Machiavelli asserts that hereditary principates can only be conquered when one who wishes to conquer lives in that principate or establishes a colony there. He speaks of adding territory to an existing principality, advising that one must do so with force and “extinguish the line of the prince” in that territory; by doing so, a conqueror will prevent a counterinsurgency. He cites the Romans as best exemplifying this strategy of conquest. He makes a distinction between governing subjects who had previously been ruled despotically and subjects who had some practice of self-government. Those who had previously been ruled with absolute power will be harder to take over, but once they have been conquered, they will be easy to govern. Those who have been used to some degree of self-government will be harder to govern; a conqueror must “ruin” such a city, because if he “does not destroy it, he waits to be destroyed by it.” If a prince doesn't want to rob his people and avoid poverty, he must be a miser, or greedy. This is what keeps a prince in power. Machiavelli always states that it is better for a ruler to be merciful than to be cruel. A ruler must be somewhat cruel in order to keep his subjects united and loyal, yet he must be merciful as to not drive always his subjects. Also, Machiavelli believes that it was better to be feared than loved. He believes it is simply safer and that the nature of man makes it harder to overthrow a feared leader than a loved one. Never let your people hate you. Lie, cheat, steal—just don't become hated. And make sure you have your own army. Here Machiavelli tells his readers that “If you have an army you conquer and unarmed ones are ruined.”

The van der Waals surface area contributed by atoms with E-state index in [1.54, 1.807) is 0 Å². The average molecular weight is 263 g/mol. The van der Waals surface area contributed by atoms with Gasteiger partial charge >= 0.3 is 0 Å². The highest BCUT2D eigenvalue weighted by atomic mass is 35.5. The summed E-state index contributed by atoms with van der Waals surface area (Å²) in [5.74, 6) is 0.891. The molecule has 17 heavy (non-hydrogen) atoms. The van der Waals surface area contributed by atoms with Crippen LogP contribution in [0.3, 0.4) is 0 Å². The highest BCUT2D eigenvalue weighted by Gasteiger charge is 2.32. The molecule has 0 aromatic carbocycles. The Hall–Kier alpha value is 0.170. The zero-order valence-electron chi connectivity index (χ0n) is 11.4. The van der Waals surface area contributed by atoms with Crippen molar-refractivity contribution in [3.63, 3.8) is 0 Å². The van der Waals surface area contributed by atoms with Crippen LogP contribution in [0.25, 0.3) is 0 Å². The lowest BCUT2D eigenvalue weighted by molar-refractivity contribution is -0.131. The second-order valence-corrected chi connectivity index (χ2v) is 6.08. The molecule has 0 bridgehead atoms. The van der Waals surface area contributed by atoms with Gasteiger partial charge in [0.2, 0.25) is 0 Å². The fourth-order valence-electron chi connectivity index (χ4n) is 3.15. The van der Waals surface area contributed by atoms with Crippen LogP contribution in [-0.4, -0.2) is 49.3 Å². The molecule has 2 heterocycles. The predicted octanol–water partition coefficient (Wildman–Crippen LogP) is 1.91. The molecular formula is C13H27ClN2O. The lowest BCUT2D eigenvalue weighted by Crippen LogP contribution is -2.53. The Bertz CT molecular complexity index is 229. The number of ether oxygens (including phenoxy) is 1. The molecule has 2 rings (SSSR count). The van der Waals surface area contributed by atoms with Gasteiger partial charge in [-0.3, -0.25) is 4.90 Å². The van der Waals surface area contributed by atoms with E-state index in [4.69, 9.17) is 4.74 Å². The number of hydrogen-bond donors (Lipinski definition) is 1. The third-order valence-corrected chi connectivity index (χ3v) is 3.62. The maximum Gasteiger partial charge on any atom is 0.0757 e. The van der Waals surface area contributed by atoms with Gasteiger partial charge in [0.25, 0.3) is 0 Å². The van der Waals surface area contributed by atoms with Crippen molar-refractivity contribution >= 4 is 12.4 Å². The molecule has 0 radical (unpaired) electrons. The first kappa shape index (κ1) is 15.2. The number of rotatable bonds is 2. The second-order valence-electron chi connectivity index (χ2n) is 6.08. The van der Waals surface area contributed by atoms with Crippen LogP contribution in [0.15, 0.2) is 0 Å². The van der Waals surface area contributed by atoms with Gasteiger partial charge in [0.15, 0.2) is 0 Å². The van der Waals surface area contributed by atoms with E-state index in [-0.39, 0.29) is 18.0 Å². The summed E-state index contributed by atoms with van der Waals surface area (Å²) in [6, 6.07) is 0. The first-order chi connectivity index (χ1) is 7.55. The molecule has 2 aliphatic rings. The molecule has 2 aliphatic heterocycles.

Machiavelli praises King Agathocles of Sicily, who is said to have “virtue,” even though he attained a position of rule through treachery and violence. Machiavelli criticizes rulers who are the opposite of great conquerors. One who inherits a position of political authority will often lose that political power; the same is true for one who gains power through others’ military assistance. These rulers may gain power easily, but this authority is also lost easily.

In chapter 12 till 25 The author’s mention Mercenaries and auxiliaries (people you pay to fight for you) are a waste of time and dangerous, to boot. If you have a strong army, and your people love you, no one can touch you. They won't even think about it. On that topic, you need to run your army, so war needs to be on your mind all day every day. You need to be on the cutting edge of war techniques and technology. By the way, a word (or two) on fortresses: they look cool and everything, but they can also make people resent you. They're really only useful if you are afraid of your people. Throw parties for the people, listen to your ministers (the smart ones) but avoid brown-noses.

The final sections of The Prince link the book to a specific historical context: Italy’s disunity. Machiavelli sets down his account and explanation of the failure of past Italian rulers and concludes with an impassioned plea to the future rulers of the nation. Machiavelli concludes by imploring Lorenzo to use the lessons of The Prince to unify war-torn Italy and thus reclaim the grandeur of Ancient Rome.

“Virtue shall arm ‘gainst rage, and in short fight, Prove the Roman varlour’s not extinguish’d quite”